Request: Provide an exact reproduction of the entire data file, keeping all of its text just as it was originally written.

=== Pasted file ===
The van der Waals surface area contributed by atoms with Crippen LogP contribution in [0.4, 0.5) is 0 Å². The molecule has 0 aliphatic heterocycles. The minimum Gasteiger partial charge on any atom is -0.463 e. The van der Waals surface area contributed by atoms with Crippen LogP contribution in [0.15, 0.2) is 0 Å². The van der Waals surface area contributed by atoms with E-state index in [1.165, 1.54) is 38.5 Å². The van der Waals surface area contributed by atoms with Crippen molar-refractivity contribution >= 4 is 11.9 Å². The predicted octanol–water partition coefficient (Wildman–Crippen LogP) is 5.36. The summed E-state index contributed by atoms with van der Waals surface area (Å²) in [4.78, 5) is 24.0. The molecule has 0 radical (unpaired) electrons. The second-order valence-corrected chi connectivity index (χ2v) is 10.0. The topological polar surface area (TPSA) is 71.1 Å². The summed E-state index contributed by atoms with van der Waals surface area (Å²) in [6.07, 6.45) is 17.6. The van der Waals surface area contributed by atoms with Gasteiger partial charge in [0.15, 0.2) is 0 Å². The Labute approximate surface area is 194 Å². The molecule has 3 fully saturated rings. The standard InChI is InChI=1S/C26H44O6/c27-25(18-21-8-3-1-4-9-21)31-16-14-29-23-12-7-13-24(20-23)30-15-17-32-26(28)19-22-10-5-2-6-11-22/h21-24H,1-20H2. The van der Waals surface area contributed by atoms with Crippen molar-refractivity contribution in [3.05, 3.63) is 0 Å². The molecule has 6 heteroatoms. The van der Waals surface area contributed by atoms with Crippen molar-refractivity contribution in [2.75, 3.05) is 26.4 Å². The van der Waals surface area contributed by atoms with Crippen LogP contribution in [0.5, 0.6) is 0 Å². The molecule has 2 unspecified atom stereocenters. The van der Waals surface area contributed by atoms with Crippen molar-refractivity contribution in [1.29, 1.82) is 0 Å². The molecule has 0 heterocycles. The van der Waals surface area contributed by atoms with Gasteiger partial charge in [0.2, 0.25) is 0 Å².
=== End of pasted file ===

The van der Waals surface area contributed by atoms with Crippen LogP contribution in [0.4, 0.5) is 0 Å². The molecule has 0 aliphatic heterocycles. The minimum Gasteiger partial charge on any atom is -0.463 e. The van der Waals surface area contributed by atoms with Crippen LogP contribution in [0.15, 0.2) is 0 Å². The van der Waals surface area contributed by atoms with E-state index in [1.165, 1.54) is 38.5 Å². The van der Waals surface area contributed by atoms with Crippen molar-refractivity contribution >= 4 is 11.9 Å². The predicted octanol–water partition coefficient (Wildman–Crippen LogP) is 5.36. The summed E-state index contributed by atoms with van der Waals surface area (Å²) in [4.78, 5) is 24.0. The molecule has 0 radical (unpaired) electrons. The second-order valence-corrected chi connectivity index (χ2v) is 10.0. The topological polar surface area (TPSA) is 71.1 Å². The summed E-state index contributed by atoms with van der Waals surface area (Å²) in [6.07, 6.45) is 17.6. The van der Waals surface area contributed by atoms with Gasteiger partial charge in [0.15, 0.2) is 0 Å². The Labute approximate surface area is 194 Å². The molecule has 3 fully saturated rings. The standard InChI is InChI=1S/C26H44O6/c27-25(18-21-8-3-1-4-9-21)31-16-14-29-23-12-7-13-24(20-23)30-15-17-32-26(28)19-22-10-5-2-6-11-22/h21-24H,1-20H2. The van der Waals surface area contributed by atoms with Crippen molar-refractivity contribution in [3.05, 3.63) is 0 Å². The molecule has 6 heteroatoms. The van der Waals surface area contributed by atoms with Crippen molar-refractivity contribution in [2.75, 3.05) is 26.4 Å². The van der Waals surface area contributed by atoms with Crippen LogP contribution in [0.5, 0.6) is 0 Å². The molecule has 2 unspecified atom stereocenters. The van der Waals surface area contributed by atoms with Crippen molar-refractivity contribution in [1.29, 1.82) is 0 Å². The molecule has 0 heterocycles. The van der Waals surface area contributed by atoms with Gasteiger partial charge in [0.2, 0.25) is 0 Å².